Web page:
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Books Sandwiched In Series at Colby-Sawyer College Features N.H. Authors Discussing Natural History, Writing and Children's Literature

NEW LONDON, N.H., Sept. 18, 2009– Colby-Sawyer College will present its fall Books Sandwiched In series in October with discussions and readings with three accomplished New Hampshire writers: naturalist and author/illustrator David Carroll, novelist Ernest Hebert and children's book author David Elliott.

The series began on Wednesday, Oct. 7, with David Carroll, who read from and discuss his most recent book, Following the Water: A Hydromancer's Notebook. On Wednesday, Oct. 21, novelist and Dartmouth College Professor of Creative Writing Ernest Hebert will read from and discuss his books, many of which are based in small-town New Hampshire. On Wednesday, Oct. 28, David Elliott, the author of numerous picture books, chapter books and graphic novels, will discuss the art of writing for children and the challenges of re-engaging boys in reading.

All three programs begin at noon and will be held in Hicks Alumni Lounge at the Ware Campus Center. The community is invited to attend, and admission is free. Attendees may bring their lunch to the events.

Westmoreland, N.H., resident Ernest Hebert will discuss his writing and read from his recently completed novel, tentatively titled Hands On, about Jacques Landry, a New Hampshire man of Franco-American heritage who dooms himself to a life of menial labor. His brief but passionate love affair with a Louisiana woman of similar heritage—with whom he shares a psychic connection to the tragic history of their shared Acadian ancestors who were exiled from Canada—is revived amid the chaos of Hurricane Katrina's aftermath.

Hebert has published eight novels, most of which are focused on small town New Hampshire life, and two non-fiction books. Six of his novels revolve around characters in the fictional town of Darby, New Hampshire. A current theme in his work is native versus newcomer. His novels include Spoonwood (2005), winner of the IPPY Award for Best Regional Novel in the Northeast; The Old American (2000);Mad Boys (1993); The Kinship (1993); Live Free or Die (1990); The Passion of Estelle Jordan (1987); Whisper My Name (1984); A Little More Than Kin (1982); and The Dogs of March (1979). Hebert was named Fiction Author of the Year by the New England Booksellers Association in 2006.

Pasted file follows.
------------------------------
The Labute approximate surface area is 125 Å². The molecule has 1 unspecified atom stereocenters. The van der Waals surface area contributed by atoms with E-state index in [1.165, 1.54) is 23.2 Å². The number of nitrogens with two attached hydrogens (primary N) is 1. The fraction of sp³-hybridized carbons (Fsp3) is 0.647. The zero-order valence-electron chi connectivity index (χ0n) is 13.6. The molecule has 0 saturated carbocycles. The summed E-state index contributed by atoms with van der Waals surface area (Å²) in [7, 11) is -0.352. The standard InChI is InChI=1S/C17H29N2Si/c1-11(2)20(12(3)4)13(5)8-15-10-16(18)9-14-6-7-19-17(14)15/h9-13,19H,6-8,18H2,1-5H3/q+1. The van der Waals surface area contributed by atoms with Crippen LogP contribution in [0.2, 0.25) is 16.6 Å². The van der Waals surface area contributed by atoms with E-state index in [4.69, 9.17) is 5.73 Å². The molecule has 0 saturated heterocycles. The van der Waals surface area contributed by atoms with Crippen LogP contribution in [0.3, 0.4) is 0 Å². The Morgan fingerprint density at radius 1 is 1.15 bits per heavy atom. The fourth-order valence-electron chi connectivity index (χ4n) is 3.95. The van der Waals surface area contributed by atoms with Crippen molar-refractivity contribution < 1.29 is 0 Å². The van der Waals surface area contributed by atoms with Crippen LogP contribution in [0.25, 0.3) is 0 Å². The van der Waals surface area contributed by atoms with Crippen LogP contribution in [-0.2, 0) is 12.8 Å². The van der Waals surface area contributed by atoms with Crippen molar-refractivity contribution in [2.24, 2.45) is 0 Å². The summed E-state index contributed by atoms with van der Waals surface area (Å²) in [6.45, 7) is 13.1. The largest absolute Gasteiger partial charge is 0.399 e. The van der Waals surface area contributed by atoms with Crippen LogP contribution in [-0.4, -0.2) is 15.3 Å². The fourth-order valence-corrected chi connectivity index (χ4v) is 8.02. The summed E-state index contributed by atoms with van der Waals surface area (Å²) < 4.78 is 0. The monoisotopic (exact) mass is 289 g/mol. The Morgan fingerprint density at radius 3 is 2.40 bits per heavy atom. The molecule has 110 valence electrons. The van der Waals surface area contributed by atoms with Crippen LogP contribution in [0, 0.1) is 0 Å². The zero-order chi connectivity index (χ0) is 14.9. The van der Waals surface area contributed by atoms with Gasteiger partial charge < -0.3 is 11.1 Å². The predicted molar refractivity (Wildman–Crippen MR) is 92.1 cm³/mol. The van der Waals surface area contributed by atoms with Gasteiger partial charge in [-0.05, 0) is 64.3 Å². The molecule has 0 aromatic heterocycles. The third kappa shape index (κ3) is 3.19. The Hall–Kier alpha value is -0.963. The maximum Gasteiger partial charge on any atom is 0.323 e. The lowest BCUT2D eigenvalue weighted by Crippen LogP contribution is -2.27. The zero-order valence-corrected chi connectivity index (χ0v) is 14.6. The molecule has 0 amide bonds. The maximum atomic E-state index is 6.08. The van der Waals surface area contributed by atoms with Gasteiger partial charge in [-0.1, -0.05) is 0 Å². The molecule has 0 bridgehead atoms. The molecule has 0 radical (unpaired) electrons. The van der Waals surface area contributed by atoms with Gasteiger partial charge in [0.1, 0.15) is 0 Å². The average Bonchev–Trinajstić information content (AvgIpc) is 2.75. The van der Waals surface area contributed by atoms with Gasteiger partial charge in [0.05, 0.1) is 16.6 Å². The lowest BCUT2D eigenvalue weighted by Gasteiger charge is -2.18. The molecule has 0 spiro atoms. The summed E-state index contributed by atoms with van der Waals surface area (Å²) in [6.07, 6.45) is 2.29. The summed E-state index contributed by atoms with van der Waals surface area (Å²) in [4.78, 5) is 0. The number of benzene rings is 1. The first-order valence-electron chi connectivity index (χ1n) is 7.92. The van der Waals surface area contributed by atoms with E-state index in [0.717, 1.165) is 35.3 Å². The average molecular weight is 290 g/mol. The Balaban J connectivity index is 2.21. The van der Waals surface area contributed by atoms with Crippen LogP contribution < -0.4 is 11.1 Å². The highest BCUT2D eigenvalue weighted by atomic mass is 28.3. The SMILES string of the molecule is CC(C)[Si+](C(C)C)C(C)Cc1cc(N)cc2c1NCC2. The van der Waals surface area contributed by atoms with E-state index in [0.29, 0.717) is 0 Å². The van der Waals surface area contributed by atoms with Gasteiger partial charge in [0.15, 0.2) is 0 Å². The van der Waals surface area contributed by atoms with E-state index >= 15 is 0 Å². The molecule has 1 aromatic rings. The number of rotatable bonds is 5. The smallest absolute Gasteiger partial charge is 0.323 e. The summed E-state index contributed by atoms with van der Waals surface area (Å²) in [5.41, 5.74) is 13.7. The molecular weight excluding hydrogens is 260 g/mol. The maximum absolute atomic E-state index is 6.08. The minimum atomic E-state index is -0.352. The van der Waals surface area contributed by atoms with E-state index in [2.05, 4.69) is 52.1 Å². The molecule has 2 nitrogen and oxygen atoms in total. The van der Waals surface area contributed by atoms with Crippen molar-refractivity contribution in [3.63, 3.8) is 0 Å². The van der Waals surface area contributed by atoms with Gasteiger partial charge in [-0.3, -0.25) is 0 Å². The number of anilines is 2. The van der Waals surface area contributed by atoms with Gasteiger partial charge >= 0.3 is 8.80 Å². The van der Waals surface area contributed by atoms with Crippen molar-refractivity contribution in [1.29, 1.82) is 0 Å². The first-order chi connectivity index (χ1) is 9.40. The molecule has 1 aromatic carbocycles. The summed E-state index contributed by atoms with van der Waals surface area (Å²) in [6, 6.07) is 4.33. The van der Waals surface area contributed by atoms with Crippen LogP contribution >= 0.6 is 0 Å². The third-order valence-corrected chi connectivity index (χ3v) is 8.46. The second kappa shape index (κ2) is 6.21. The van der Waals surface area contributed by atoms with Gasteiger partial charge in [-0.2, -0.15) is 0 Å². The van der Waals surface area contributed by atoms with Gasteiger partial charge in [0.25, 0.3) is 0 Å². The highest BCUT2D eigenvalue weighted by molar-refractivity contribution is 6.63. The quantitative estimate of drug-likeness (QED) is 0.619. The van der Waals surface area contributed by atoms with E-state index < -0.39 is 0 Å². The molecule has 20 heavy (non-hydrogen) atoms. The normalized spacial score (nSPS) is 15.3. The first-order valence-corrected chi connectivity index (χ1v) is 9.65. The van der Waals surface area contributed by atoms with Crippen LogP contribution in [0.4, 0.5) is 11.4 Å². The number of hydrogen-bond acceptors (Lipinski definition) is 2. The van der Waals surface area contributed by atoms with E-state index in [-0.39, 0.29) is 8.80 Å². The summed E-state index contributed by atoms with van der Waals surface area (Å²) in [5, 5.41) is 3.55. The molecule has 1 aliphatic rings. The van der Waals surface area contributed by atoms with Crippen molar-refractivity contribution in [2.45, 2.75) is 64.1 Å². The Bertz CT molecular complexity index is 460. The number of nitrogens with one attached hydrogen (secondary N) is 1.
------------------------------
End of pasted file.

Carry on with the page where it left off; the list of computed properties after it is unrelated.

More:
Hebert is the director of the Creative Writing Program at Dartmouth College, where he has taught creative writing courses for 21 years. He earned a B.A. from Keene State College and attended Stanford University.

David Elliott, a Warner, N.H., resident who has written dozens of books for children in the last decade, will discuss the art of writing for children and the challenges of re-engaging boys in reading. He will read from his most recent picture book, Finn Throws a Fit!, which recently earned a starred review in Publisher's Weekly. The review praises the book's perfect rendering of a toddler's tantrum “in all its magnificence,” suggesting that “small readers will giggle at the realization of their angry feelings—complete with rippling lengths of toilet paper, floods of tears and flying crockery—while parents will blanch at the brilliant exposition of the power their children hold over them.”